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A Legacy of Action

Vancouver Avenue First Baptist celebrates 75 years

The Vancouver Avenue First Baptist Church under the direction of Pastor Rev. J.W. Matt Hennessee celebrates 75 years this month. A mainstay in the African American faith community, the historically black and diverse church continues to be counted on for tackling social justice issues of the day, such as setting up job fairs, promoting education for black youth and feeding the homeless. PHOTO BY DANNY PETERSON


The Vancouver Avenue First Baptist Church is celebrating 75 years this month, honoring its faith-based legacy for being an important epicenter for African-American life in Portland, where its members find a welcoming space to make an impact on social justice issues of the day.


Under the current guidance of Pastor Rev. J.W. Matt Hennessee, Vancouver Avenue has continued its historic missions of addressing social justice issues, including the promotion of education to black youth; the sponsorship of job fairs; feeding people who are hungry; and other social causes. This year the church will undergo renovations to bolster public service efforts even more, including the creation of a black museum and dedicated educational space for underrepresented youth.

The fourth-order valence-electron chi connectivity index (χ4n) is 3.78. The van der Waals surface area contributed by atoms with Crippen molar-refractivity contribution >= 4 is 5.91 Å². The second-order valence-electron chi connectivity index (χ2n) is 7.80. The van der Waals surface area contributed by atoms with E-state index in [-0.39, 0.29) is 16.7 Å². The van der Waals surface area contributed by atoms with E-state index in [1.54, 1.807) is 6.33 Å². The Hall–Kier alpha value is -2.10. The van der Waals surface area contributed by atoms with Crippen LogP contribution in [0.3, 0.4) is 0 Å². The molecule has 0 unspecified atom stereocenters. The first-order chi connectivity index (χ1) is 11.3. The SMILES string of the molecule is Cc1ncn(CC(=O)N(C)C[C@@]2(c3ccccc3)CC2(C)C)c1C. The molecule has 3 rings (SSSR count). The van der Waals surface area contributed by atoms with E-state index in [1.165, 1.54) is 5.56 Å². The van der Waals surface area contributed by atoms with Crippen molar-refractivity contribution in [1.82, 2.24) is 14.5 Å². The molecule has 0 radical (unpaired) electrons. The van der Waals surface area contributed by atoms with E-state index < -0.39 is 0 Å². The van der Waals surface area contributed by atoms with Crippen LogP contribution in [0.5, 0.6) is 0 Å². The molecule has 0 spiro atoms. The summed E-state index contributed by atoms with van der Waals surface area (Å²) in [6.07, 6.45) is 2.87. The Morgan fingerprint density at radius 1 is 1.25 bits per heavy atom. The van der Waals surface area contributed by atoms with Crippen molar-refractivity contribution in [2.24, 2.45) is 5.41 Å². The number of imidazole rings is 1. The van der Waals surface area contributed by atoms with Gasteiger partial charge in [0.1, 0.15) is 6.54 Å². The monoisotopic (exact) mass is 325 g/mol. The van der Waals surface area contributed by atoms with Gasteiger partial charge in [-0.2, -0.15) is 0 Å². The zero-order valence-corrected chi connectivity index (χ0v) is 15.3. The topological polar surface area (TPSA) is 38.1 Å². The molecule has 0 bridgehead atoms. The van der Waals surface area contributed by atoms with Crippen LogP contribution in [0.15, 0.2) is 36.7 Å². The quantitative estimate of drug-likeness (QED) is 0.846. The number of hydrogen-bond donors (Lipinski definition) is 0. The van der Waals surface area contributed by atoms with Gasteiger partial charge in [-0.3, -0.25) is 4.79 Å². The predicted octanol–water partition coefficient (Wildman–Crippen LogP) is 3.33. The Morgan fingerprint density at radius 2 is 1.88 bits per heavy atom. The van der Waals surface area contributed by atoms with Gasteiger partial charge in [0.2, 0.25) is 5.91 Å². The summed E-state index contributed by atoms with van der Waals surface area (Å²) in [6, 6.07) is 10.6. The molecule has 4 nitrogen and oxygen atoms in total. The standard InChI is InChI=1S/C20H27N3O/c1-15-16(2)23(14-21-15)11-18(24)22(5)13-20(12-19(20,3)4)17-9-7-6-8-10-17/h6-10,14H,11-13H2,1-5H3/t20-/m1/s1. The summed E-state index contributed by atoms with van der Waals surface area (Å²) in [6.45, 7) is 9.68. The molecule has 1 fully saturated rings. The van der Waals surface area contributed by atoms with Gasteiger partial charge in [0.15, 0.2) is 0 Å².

"We have been able, on the one hand, to really focus on the spiritual development of our church, but also be very involved in social justice, just as the church had been for many years during the time of Pastor Williams," Hennessee, who has been pastor since 2005, told the Portland Observer.


That legacy was set in place by the former pastor of the church, for 48 years, Rev. Oliver Booker “O.B.” Williams, and his wife Willa Ida Jackson-Williams. Williams started as a Sunday School Teacher at the church before taking over in 1945—when its membership was just 75--and oversaw its substantial growth during the civil rights movement from the 1940s to the 1960s.


The church, now located at 3138 N. Vancouver Ave. in the Albina district of inner north and northeast Portland, was originally established in 1944 across the Columbia River in Vancouver, Wash., at the site of a housing project called Burton Homes where it was known as the First Baptist Church.


Thousands of shipyard workers who came to the Northwest during World War II—many of whom were Southern and black--helped the congregation get formed.